administrative exemption

Our colleague David M. Prager at Epstein Becker Green has a post on the Wage and Hour Defense Blog that will be of interest to our readers in the hospitality industry: “Overtime: DOL Proposes to Raise Salary Level for Overtime Exemption to $35,308.

Following is an excerpt:

The U.S. Department of Labor has released a proposal to update the overtime rules under the federal Fair Labor Standards Act. Employers should be prepared to raise salaries to meet the minimum thresholds, pay overtime when appropriate, and otherwise adhere to the new rules if they go into effect.

Federal overtime provisions are contained in the Fair Labor Standards Act (“FLSA”). Unless exempt, employees covered by the FLSA must receive overtime pay for hours worked over 40 in a workweek. To be exempt from overtime (i.e., not entitled to receive overtime), an exemption must apply. For an exemption to apply, an employee’s specific job duties and salary must meet certain minimum requirements. The “salary test” presently requires workers to make at least $23,660 on an annual basis to be exempt from overtime. …

Read the full post here.

By Peter M. Panken, Michael S. Kun, Douglas Weiner and Larissa Lalor-Rosado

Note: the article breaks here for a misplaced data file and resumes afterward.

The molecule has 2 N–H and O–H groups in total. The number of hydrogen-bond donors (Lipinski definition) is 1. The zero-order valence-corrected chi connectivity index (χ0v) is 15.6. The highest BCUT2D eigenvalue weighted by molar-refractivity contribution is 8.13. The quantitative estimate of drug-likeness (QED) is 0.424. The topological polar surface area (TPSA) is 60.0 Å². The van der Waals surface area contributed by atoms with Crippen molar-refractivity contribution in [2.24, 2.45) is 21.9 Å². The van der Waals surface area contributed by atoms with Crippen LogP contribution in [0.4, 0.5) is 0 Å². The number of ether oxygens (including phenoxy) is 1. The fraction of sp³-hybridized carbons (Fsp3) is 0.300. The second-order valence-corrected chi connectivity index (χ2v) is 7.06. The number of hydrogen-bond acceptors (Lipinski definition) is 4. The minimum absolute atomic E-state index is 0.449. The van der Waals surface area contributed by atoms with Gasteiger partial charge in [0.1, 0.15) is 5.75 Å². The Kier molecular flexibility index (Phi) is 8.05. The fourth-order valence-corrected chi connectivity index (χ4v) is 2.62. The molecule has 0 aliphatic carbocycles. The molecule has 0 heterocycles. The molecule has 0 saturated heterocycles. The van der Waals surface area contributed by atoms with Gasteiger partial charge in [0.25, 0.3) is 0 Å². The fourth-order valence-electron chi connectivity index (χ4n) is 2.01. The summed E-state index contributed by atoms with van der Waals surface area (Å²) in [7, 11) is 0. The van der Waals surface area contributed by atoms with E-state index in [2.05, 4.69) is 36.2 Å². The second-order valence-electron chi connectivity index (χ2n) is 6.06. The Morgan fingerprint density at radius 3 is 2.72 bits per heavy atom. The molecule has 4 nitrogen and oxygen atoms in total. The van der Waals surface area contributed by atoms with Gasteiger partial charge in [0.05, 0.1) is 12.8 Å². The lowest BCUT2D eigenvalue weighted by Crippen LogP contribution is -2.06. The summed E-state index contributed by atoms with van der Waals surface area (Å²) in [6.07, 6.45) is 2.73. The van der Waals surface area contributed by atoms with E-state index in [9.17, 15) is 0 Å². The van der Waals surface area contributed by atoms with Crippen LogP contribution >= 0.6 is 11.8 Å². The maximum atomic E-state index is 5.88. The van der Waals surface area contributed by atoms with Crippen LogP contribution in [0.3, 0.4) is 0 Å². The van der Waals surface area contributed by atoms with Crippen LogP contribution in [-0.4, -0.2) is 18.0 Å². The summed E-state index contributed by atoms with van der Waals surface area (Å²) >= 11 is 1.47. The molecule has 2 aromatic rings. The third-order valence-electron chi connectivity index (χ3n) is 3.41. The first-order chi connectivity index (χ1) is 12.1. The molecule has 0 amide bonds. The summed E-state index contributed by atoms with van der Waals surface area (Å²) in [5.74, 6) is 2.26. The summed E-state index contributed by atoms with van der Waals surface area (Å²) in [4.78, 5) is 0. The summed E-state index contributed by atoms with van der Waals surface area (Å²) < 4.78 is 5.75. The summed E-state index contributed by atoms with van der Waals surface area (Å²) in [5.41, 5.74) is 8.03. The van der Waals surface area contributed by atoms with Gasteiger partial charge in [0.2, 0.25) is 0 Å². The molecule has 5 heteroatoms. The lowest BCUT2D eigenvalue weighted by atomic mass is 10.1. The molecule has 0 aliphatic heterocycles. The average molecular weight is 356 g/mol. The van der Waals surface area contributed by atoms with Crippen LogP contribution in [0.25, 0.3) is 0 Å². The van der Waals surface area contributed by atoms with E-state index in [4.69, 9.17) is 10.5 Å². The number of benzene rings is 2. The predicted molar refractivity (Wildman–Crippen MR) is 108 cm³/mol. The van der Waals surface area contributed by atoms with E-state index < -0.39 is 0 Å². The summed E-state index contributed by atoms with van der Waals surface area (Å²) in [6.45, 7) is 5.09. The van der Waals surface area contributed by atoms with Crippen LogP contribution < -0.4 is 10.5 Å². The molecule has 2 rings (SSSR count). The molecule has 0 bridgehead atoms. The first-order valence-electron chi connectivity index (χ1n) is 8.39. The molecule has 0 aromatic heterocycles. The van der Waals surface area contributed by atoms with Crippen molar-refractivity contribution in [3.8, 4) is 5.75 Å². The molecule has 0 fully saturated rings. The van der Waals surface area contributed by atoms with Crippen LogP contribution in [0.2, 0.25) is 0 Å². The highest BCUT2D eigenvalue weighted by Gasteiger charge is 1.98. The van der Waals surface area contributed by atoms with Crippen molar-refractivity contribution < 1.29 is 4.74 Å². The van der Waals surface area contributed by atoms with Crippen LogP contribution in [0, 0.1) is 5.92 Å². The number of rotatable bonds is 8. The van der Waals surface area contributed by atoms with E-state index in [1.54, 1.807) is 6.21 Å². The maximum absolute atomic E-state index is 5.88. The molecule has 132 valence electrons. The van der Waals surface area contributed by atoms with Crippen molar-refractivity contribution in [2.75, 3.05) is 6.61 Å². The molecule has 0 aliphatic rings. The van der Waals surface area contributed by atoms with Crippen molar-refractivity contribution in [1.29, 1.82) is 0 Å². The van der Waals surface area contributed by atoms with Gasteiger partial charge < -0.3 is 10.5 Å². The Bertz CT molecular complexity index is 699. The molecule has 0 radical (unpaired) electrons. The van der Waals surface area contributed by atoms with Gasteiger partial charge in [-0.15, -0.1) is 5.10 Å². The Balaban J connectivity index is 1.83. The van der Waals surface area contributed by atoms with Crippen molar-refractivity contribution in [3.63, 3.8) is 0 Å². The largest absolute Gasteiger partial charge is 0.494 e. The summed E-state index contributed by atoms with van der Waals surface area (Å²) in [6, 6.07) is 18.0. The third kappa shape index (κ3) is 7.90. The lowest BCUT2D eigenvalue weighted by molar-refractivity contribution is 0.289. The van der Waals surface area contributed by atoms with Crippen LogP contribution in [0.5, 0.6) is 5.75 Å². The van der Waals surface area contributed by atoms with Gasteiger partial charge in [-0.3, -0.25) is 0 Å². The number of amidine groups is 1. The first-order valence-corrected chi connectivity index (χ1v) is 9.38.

Hotels, restaurants and private clubs all rely on sponsored events, banquets and social soirees for the profitability of their operation.  Most employ one or more “managers” to solicit the business, work with the clients, detail the services to be provided, prepare the contract and even negotiate a price.  In most instances higher management must approve the terms the managers propose including the financial arrangements.  In other cases the basic terms are set forth in directions which can only be varied if approved by higher management. There have been a rash of recent lawsuits by such administrative employees who claim they are not exempt from overtime but must be paid time and one half for the hours they work each week over 40 hours plus liquidated damages which double the exposure.